An illuminating addition to the genre, best appreciated if read intermittently.



A comprehensive collection of short essays in which the author, a passionate advocate for people with disabilities, shares the daily experiences that make her life both more frustrating and more rewarding.

Schneider was born prematurely in 1949, blind from birth, and not expected to survive. Seventy years later, she is a retired clinical psychologist navigating aging with the grace, wisdom, and determination that have defined her life. She refers to her current stage as one in which she is “Occupying Aging.” And she has plenty of helpful tips to impart— especially for people with disabilities, their families, their friends, and, not incidentally, seniors who inevitably find themselves less able than they once were: “My hope is that as more people age into the disability club, accessibilities will keep improving for all.” The volume is broadly organized into four sections—"Work,” “Play,” “Love,” and “Pray.” Within each, the essays are presented chronologically. It is a structure that gives readers a comprehensive sense of the trajectory of the successes and failures of such legislation as the 1990 Americans With Disabilities Act. The blog posts ( recount personal experiences and range from detailed discussions on federal/local regulations to the simple pleasures and difficulties of taking a walk with her beloved service dog, Luna. She offers good advice for well-intentioned strangers (“Ask me if I need help rather than assume”), urges activism, and provides contact information for government agencies. She says, if your public library does not have the book you are looking for in accessible format or your cable provider does not have “described television programming,” request it! There is also substantial information about the variety of electronic devices and programs that enable accessibility. Although a few of the essays are dry and technical, most are conversational, pleasantly edgy, and often sprinkled with gentle, self-effacing wit: “as I limp along in the slow lane of the information superhighway.” Always, there is an optimistic tone: “I’ve learned to notice the positive and find the humor in some of the tough interactions around my disabilities.” An extensive list of references is provided at the end of the book.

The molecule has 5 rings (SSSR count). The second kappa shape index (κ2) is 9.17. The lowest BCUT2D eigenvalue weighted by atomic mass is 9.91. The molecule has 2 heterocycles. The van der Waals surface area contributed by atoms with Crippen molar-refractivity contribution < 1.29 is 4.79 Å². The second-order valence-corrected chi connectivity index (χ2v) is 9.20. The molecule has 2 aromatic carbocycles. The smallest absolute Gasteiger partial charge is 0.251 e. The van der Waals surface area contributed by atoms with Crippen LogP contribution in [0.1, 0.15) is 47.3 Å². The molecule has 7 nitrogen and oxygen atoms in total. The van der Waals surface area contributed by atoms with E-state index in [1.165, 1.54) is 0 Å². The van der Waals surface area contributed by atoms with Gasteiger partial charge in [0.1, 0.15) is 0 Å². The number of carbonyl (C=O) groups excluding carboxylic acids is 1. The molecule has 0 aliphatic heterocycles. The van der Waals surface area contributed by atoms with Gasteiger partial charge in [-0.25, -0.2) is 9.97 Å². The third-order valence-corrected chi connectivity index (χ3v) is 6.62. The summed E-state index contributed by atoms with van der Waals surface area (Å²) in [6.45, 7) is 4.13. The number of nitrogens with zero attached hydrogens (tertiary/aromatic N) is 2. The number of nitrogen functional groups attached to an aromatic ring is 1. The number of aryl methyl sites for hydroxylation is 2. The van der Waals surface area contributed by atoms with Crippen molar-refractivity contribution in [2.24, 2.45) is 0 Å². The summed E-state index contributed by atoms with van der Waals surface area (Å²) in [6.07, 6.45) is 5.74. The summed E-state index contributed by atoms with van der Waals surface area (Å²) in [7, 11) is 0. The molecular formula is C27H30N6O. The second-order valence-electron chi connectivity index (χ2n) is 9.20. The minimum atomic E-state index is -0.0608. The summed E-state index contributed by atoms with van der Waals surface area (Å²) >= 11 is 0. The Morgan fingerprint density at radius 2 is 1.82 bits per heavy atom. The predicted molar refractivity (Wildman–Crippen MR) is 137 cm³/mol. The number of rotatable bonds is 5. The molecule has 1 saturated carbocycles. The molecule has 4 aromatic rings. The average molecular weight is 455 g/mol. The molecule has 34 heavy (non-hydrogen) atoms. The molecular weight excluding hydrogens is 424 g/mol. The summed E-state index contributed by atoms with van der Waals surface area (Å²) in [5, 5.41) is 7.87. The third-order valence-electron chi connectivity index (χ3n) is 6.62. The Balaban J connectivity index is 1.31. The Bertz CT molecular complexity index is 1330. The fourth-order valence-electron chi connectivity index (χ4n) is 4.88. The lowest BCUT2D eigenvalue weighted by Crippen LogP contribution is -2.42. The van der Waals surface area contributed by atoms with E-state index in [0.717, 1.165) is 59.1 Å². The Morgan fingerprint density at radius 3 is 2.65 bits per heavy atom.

An illuminating addition to the genre, best appreciated if read intermittently. (references)

Pub Date: Aug. 14, 2020

ISBN: 978-1-62787-818-0

Page Count: 456

Publisher: Wheatmark

Review Posted Online: Oct. 15, 2020

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If the authors are serious, this is a silly, distasteful book. If they are not, it’s a brilliant satire.


The authors have created a sort of anti-Book of Virtues in this encyclopedic compendium of the ways and means of power.